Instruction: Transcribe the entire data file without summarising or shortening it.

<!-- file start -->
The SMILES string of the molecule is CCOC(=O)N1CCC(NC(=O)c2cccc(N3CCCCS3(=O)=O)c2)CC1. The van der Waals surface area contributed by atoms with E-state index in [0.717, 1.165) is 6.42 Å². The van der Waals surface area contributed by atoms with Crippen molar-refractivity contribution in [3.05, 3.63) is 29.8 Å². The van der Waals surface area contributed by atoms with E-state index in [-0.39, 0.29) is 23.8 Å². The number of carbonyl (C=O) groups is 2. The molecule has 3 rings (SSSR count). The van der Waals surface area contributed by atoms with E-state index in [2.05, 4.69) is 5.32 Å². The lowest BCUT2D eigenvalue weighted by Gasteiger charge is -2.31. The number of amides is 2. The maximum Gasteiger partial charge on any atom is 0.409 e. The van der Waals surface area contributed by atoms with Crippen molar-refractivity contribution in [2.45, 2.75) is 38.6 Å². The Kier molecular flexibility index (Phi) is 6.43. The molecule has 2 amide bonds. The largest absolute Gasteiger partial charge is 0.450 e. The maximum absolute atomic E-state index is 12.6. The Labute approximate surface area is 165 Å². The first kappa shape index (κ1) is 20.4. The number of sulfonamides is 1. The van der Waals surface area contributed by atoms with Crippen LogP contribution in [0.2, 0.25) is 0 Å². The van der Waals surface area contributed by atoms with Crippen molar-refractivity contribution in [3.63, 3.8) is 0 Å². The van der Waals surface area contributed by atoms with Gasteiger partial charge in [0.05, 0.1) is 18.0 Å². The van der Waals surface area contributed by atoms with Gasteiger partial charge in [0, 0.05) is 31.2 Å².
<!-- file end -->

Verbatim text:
The SMILES string of the molecule is CCOC(=O)N1CCC(NC(=O)c2cccc(N3CCCCS3(=O)=O)c2)CC1. The van der Waals surface area contributed by atoms with E-state index in [0.717, 1.165) is 6.42 Å². The van der Waals surface area contributed by atoms with Crippen molar-refractivity contribution in [3.05, 3.63) is 29.8 Å². The van der Waals surface area contributed by atoms with E-state index in [-0.39, 0.29) is 23.8 Å². The number of carbonyl (C=O) groups is 2. The molecule has 3 rings (SSSR count). The van der Waals surface area contributed by atoms with E-state index in [2.05, 4.69) is 5.32 Å². The lowest BCUT2D eigenvalue weighted by Gasteiger charge is -2.31. The number of amides is 2. The maximum Gasteiger partial charge on any atom is 0.409 e. The van der Waals surface area contributed by atoms with Crippen molar-refractivity contribution in [2.45, 2.75) is 38.6 Å². The Kier molecular flexibility index (Phi) is 6.43. The molecule has 2 amide bonds. The largest absolute Gasteiger partial charge is 0.450 e. The maximum absolute atomic E-state index is 12.6. The Labute approximate surface area is 165 Å². The first kappa shape index (κ1) is 20.4. The number of sulfonamides is 1. The van der Waals surface area contributed by atoms with Crippen LogP contribution in [0.2, 0.25) is 0 Å². The van der Waals surface area contributed by atoms with Crippen molar-refractivity contribution in [3.63, 3.8) is 0 Å². The van der Waals surface area contributed by atoms with Gasteiger partial charge in [0.05, 0.1) is 18.0 Å². The van der Waals surface area contributed by atoms with Gasteiger partial charge in [0, 0.05) is 31.2 Å².